In the last post, I talked about setting personal research goals, primarily in the form of giving yourself permission to work on your own research. Set aside whatever amount of time your schedule can afford and work on some of your own projects! Along with that research, you should also tack on some writing goals. That research doesn’t do a whole lot of good if it isn’t in a form that can be shared whether with your family or through publication. I challenge you to submit your work to be published. This can be at a national level, but if that intimidates you, try a local or state publication instead.
I can hear many of you saying “I’m not a good writer.” And to that, I say “pish posh!” That is what editors are for. Editors (whether they are a trusted friend, someone you hire, or that from a journal) make your writing better! Don’t let that “I’m not a good writer” thought stop you from doing it. I sit in my office every day and look at my binders and worry that someday I’m going to come to a point in my life when I don’t get that work published somewhere, anywhere, where it can be used by future researchers. (I used to say “what if I’m hit by a bus” until a friend was literally hit by a bus, don’t worry, she’s ok. Another friend told me to think “what if I win the lottery and move to a private island” instead. She’s right. That’s a lot more fun to imagine. But even then, I’d probably figure out how to get the internet and do genealogical research even on my island.)
Just get it down on paper (or computer screen)!
There are ways to do this. I have plans for a future blog series as well as a possible online group for writers (stay tuned!). There are local writer’s groups at many genealogical societies. Consider starting one if there isn’t one near you. At the very least find a genealogical friend or two who you get along with and who is also interested in getting editing/writing help. You can do this with friends you meet at institutes or conferences and use online means such as through email, Facebook, Google Hangouts, Zoom, or some other online communication system.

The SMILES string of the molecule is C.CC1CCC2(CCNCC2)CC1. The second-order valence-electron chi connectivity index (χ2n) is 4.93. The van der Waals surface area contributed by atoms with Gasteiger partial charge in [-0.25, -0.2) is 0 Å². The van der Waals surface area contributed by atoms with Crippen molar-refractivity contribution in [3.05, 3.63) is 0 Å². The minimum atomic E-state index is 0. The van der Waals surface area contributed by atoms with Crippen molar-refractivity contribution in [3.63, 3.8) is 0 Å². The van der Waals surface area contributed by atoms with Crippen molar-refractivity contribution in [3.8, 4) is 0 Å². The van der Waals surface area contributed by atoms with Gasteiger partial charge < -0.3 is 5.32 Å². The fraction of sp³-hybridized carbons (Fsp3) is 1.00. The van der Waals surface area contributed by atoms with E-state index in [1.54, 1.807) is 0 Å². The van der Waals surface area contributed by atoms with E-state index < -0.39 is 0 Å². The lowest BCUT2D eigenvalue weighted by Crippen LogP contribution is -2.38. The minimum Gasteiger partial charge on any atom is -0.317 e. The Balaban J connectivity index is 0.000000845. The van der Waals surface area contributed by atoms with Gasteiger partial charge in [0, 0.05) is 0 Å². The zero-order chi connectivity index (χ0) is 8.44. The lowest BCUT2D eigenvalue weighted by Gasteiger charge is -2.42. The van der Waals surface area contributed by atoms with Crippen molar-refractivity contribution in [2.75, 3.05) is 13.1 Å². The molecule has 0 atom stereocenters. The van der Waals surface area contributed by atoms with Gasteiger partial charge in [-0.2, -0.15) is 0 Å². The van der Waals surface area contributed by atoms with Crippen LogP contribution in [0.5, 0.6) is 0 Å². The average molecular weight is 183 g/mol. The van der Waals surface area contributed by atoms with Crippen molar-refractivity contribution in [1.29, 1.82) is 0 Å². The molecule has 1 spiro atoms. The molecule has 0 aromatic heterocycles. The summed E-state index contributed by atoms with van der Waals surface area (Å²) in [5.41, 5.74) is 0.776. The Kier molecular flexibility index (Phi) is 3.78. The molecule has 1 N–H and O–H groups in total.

My writing goals for this year fall into two categories:
- Write one article per month, of any style: how-to, biographical sketch, case study, etc. (12 articles by the end of the year) for publication somewhere.
- Write one article for consideration for NGSQ.
I find I am working or writing a lot. I need to try to translate that into smaller articles that can be published in my local or state society quarterlies, or in larger national magazines. I also want to put the work I do into one of those personal research projects into an NGSQ-level article. They may not accept it but the goal is not in the accepting at this point. It’s in the submitting.
If you are interested in getting better at the act of writing (not necessarily the nuts and bolts of it), the biggest obstacle is the blank page. Just get started! Easier said than done sometimes, I know and understand. But sometimes it just takes some brute force to get going. Once you’ve got words on the screen, the magic of cut and paste, deleting and rewriting will help you make it “pretty.” Don’t worry about “pretty” when you’re getting started. Just get it out of your head. Worry about pretty later.
Let me know about your writing goals. Stay tuned for writing classes and groups in the future!